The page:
While there is almost universal acknowledgment among educators that these experiences are important, we continue to describe them as add-ons, the icing on the cake: a liberal arts education is classroom education in the major and general education, plus “outside the classroom” experiences, high-impact practices, and/or residential life and community experiences. This additive, unintegrated description has held us back and excused us from thinking strategically about a new model.

For many years, while we’ve been touting and cumulating these high-impact experiences for our students in a relatively nonstrategic way, a quiet revolution has been happening. These experiences not only became de rigueur, they also transformed themselves over time from peripheral to central and from additive to integral:

  • Undergraduate research, an accepted pedagogical approach, became, well, simply research. At Drew University, students are working as collaborators with our professors and a group of retired industry scientists on several drug discovery projects, they are contributing to the understanding of the mechanisms behind diseases like HIV and Alzheimer’s, and they are key researchers on several projects in the digital humanities supported by the Andrew W. Mellon Foundation.
  • Service learning moved from volunteering to research and nonprofit management support in reciprocal settings where the lines between the volunteer and recipient are obliterated. There is no giver and no receiver but rather partnerships that result in untold benefits for all parties involved.
  • Study abroad evolved, first from the college-sponsored version of the grand tour to coursework in different countries and cultures, and then to place-based intensive research, nonprofit, or business collaborations that offer the talents and skills of our students in exchange for opportunities to study phenomena unique to particular geopolitical, corporate, or cultural environments.
  • Internships evolved from grunt work at worst, and a window into a profession or industry at best, to symbiotic partnerships in which our students’ twenty-first-century skills are valued for the innovative practices or technological knowledge they can bring to an organization.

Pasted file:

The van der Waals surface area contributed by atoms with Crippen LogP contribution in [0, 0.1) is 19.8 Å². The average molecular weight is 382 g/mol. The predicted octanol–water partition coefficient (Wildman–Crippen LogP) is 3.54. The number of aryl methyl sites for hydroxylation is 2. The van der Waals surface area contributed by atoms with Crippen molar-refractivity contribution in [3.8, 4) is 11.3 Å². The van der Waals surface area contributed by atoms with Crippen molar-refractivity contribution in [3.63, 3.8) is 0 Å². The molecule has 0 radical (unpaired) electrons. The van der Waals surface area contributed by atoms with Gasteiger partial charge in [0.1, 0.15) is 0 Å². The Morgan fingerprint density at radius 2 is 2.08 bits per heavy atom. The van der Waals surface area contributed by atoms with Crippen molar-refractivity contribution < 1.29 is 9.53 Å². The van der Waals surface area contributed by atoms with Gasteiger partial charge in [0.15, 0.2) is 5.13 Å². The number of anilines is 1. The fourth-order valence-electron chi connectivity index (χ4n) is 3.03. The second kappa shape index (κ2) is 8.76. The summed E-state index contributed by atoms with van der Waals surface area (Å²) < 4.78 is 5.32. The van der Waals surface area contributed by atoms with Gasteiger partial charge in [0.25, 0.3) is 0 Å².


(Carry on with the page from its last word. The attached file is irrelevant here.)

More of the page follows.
• And in the arts, our students are no longer observers and appreciators but creators. For example, Drew’s theater and dance students worked with an Emmy Award–winning screenwriter, alumnus Kevin Murphy, to produce, direct, and stage a musical production of Heathers on our campus.3 They then spent the next two semesters in the collaborative development of a theater production with an internationally renowned theater company. The production debuted in New York and then came to Drew.

Perhaps the most salient example I can give of student work in the real world is the story of one of our students, Mallory Mortillaro, who discovered a long-lost Rodin sculpture in Drew’s hometown of Madison, New Jersey. A local foundation trusted with the upkeep and preservation of a historic building commissioned Mortillaro, instead of a professional, to catalog the art collection in the building. After noticing Rodin’s signature on the sculpture, Mortillaro persisted in her research, despite affectionate doubts from those around her, and eventually convinced one of the world’s foremost authorities on Rodin to travel from Paris to see her find. The rest is history, and Rodin’s bust of Napoleon is now on loan to the Philadelphia Museum of Art.4

In short, the distinction between what and how our students learn and their transformations from students to professional contributors to knowledge, society, and corporate activity is happily blurry. The earlier in students’ college careers that learning is applied in a meaningful context, the more relevant they will find the body of knowledge and the ways of knowing that we now call “liberal education.” And while it continues to be true that the “soft skills” associated with a liberal arts education are highly valued in hiring, when employers are asked to choose between two qualified candidates, the most influential factors are an internship in the particular company or within the target industry.5